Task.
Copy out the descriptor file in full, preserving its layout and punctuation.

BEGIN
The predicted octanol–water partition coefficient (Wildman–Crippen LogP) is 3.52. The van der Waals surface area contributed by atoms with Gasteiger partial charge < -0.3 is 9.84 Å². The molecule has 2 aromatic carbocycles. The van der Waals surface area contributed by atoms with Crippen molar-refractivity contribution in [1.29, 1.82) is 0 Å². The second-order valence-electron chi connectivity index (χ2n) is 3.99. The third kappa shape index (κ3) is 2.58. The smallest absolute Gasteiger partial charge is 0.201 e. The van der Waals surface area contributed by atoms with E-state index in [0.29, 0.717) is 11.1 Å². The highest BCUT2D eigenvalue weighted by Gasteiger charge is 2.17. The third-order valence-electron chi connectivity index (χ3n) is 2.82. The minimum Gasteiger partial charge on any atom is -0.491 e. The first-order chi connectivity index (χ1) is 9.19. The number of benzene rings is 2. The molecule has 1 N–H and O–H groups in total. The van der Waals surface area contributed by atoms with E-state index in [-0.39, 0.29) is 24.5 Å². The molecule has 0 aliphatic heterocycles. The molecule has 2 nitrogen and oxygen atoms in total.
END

The predicted octanol–water partition coefficient (Wildman–Crippen LogP) is 3.52. The van der Waals surface area contributed by atoms with Gasteiger partial charge < -0.3 is 9.84 Å². The molecule has 2 aromatic carbocycles. The van der Waals surface area contributed by atoms with Crippen molar-refractivity contribution in [1.29, 1.82) is 0 Å². The second-order valence-electron chi connectivity index (χ2n) is 3.99. The third kappa shape index (κ3) is 2.58. The smallest absolute Gasteiger partial charge is 0.201 e. The van der Waals surface area contributed by atoms with E-state index in [0.29, 0.717) is 11.1 Å². The highest BCUT2D eigenvalue weighted by Gasteiger charge is 2.17. The third-order valence-electron chi connectivity index (χ3n) is 2.82. The minimum Gasteiger partial charge on any atom is -0.491 e. The first-order chi connectivity index (χ1) is 9.19. The number of benzene rings is 2. The molecule has 1 N–H and O–H groups in total. The van der Waals surface area contributed by atoms with E-state index in [-0.39, 0.29) is 24.5 Å². The molecule has 0 aliphatic heterocycles. The molecule has 2 nitrogen and oxygen atoms in total.